People generally tag teenage years as the most confused and cumbersome phase of a person’s life. I rather see children between the age 2 and 9 as the most difficult people I have ever met. They don’t seem to understand what they are about but still know what they are. Their confusion is not rebellious as it is for most teenagers. A very young child is a scary being because it is not deeply influenced by anything. No one can attract its attention except its own mother and rarely its father. A mother’s influence on a developing young child is well established. I don’t have to cite anything for that, do I?
The 2 to 9 age window of a child is a difficult phase not for the child but for its father. The roles are reversed when the child enters its teenage years, and I don’t think a father can do much by being worried about improving himself during his child’s teenage years. However, I believe that for a father, it is difficult to get a grip on a young child. He has to invest a lot more (relatively) to develop a bonding with his offspring. An early investment is necessary for a retirement benefit (if one can call it that).
We lose people (to death) at various junctures in our lives. I might be right if I say that a young person’s life if lost is the most expensive of all losses because the time and the resources invested in him/her for 20 to 30 years would not yield any societal or personal returns (with justifiable exceptions). However, from the perspective of the young person who died prematurely, one could say that at least s/he had a chance to understand and enjoy life for as long as s/he lived (30+ years). I think the human society is kind enough to grant that to someone.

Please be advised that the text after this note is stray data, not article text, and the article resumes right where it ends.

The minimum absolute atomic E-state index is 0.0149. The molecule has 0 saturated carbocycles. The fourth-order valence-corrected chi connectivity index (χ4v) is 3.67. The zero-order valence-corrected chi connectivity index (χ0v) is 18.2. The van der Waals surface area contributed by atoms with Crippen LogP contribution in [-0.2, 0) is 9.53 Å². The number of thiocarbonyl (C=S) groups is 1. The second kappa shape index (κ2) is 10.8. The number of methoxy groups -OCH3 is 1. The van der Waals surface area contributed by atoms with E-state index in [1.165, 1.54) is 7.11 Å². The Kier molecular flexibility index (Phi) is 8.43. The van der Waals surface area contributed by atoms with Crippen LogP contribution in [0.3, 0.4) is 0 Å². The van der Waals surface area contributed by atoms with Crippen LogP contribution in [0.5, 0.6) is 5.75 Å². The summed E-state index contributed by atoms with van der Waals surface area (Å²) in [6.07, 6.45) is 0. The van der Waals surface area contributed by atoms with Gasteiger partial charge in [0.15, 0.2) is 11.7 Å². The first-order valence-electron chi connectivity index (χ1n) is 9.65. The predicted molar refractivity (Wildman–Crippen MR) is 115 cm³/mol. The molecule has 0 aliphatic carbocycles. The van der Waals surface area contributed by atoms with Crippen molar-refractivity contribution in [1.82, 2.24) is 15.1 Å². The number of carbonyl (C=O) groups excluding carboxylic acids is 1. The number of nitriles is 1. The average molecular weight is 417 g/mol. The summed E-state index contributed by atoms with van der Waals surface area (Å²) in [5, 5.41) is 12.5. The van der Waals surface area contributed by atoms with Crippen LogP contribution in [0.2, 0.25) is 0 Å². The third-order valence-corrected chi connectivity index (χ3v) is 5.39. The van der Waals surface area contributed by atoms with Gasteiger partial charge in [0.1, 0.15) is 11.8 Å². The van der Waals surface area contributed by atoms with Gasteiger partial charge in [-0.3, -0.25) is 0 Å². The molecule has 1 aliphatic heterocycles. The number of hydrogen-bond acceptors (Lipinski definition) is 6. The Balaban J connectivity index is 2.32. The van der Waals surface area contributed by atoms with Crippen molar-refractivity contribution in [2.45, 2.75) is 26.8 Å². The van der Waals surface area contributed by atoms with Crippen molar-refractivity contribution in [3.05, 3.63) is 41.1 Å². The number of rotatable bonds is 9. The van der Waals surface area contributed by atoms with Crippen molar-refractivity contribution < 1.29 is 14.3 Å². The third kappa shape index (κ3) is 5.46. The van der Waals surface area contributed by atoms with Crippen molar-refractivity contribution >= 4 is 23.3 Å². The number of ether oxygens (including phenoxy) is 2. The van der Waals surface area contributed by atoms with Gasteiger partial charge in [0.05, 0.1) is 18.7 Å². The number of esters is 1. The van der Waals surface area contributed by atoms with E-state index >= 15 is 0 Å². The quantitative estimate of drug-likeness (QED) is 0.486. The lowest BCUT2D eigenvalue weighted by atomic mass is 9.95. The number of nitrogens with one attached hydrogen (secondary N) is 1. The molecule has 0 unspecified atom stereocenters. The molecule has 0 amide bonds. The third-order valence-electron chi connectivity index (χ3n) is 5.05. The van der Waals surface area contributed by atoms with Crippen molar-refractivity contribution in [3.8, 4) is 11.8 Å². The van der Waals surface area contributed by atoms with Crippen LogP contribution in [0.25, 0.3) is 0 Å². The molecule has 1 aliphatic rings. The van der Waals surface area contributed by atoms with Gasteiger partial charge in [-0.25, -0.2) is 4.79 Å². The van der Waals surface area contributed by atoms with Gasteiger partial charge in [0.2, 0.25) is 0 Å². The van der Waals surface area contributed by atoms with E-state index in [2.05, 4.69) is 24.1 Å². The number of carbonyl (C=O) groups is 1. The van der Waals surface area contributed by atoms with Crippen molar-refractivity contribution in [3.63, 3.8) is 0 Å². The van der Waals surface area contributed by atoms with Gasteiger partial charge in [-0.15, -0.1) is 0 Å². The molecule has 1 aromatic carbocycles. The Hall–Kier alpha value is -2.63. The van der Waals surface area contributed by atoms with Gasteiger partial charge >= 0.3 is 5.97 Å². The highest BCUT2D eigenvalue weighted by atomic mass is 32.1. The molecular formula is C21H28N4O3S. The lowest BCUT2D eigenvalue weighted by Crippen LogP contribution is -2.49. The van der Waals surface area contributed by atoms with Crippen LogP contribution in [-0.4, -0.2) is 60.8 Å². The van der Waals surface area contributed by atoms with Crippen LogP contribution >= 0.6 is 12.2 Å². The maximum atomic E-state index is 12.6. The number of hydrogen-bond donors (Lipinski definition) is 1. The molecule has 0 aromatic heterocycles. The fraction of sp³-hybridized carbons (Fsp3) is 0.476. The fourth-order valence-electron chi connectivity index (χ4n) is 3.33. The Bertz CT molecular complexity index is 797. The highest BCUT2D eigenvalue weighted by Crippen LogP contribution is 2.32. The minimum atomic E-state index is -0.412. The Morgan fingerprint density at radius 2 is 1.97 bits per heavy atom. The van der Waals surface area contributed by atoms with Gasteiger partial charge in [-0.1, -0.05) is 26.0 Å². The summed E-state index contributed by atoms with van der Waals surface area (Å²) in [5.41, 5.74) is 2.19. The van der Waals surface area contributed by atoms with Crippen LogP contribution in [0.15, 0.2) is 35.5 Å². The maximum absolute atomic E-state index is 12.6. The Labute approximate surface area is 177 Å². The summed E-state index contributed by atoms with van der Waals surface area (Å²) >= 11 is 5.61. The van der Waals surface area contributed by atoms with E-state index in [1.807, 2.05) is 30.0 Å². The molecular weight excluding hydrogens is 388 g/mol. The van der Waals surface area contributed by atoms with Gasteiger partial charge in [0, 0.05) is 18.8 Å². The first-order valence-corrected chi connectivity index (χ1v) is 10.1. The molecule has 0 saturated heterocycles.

Death of a newborn, as it is so common in the world, would not be as traumatic to its father as it would be to its mother. But, after four to nine years, after a father would have searched for his limited emotional reserves to invest in his offspring, if the child dies, his grief would have no solace.
Recently, I heard a radio interview of Ian Clayton, an author and a broadcasting journalist, who described the experience of losing his 9 year-old daughter in a canoeing accident. He tried to see the positive side and said that she had a wonderful 9 years full of enthusiasm and was happy that he could spend 9 good years with his young daughter. The interviewer found it hard to believe and so did I.
A couple of days ago there was news that people who were curating a museum established in memory of Rudyard Kipling found an early print edition of his famous work ‘The Jungle Book” (we remember Mowgli, don’t we?). They found that Kipling had written an inscription that read, “This book belongs to Josephine Kipling, for whom it was written by her father, May 1894”. Josephine was his first child and he lost her to pneumonia in 1899 at the tender age of 6. The book was preserved by his younger daughter Elsie Kipling. Rudyard Kipling could have been slightly better off than most fathers in a similar situation because he had written something for her that too when she was alive. He could perhaps relate to her when he was writing “The Jungle Book”.
I forgot to add that even Ian Clayton wrote a book on his daughter after her death, trying to document everything (both important and unimportant) she had done in her short life. It surely could have helped him recover and as all of you would add, it certainly goes beyond that. There are several other legitimate mechanisms to do that also. I might be foolish in my attempt to quantify grief. Ultimately, I think it is what we do when we cope with any loss.
PS (added on April 14th): Recently I went through the feelings of a father when he loses his child. The only difference was that the child-like being whom I lost, was 90 years old.